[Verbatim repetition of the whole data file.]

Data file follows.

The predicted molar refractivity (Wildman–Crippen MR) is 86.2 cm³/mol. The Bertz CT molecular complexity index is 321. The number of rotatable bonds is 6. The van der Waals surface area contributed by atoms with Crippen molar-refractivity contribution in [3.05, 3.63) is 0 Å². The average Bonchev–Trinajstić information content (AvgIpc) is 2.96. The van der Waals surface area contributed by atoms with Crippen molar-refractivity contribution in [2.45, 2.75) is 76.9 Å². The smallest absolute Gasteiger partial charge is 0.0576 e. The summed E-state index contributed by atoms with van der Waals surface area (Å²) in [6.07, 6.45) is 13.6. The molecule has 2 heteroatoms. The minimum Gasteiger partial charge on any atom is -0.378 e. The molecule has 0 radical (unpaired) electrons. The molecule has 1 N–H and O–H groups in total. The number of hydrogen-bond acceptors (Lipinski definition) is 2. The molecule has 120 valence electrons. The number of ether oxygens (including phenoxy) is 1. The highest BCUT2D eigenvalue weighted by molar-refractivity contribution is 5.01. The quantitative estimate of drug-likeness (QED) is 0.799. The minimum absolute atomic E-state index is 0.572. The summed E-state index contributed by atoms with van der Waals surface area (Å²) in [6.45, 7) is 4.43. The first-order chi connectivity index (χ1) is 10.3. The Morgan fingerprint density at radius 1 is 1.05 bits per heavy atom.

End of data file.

The predicted molar refractivity (Wildman–Crippen MR) is 86.2 cm³/mol. The Bertz CT molecular complexity index is 321. The number of rotatable bonds is 6. The van der Waals surface area contributed by atoms with Crippen molar-refractivity contribution in [3.05, 3.63) is 0 Å². The average Bonchev–Trinajstić information content (AvgIpc) is 2.96. The van der Waals surface area contributed by atoms with Crippen molar-refractivity contribution in [2.45, 2.75) is 76.9 Å². The smallest absolute Gasteiger partial charge is 0.0576 e. The summed E-state index contributed by atoms with van der Waals surface area (Å²) in [6.07, 6.45) is 13.6. The molecule has 2 heteroatoms. The minimum Gasteiger partial charge on any atom is -0.378 e. The molecule has 0 radical (unpaired) electrons. The molecule has 1 N–H and O–H groups in total. The number of hydrogen-bond acceptors (Lipinski definition) is 2. The molecule has 120 valence electrons. The number of ether oxygens (including phenoxy) is 1. The highest BCUT2D eigenvalue weighted by molar-refractivity contribution is 5.01. The quantitative estimate of drug-likeness (QED) is 0.799. The minimum absolute atomic E-state index is 0.572. The summed E-state index contributed by atoms with van der Waals surface area (Å²) in [6.45, 7) is 4.43. The first-order chi connectivity index (χ1) is 10.3. The Morgan fingerprint density at radius 1 is 1.05 bits per heavy atom.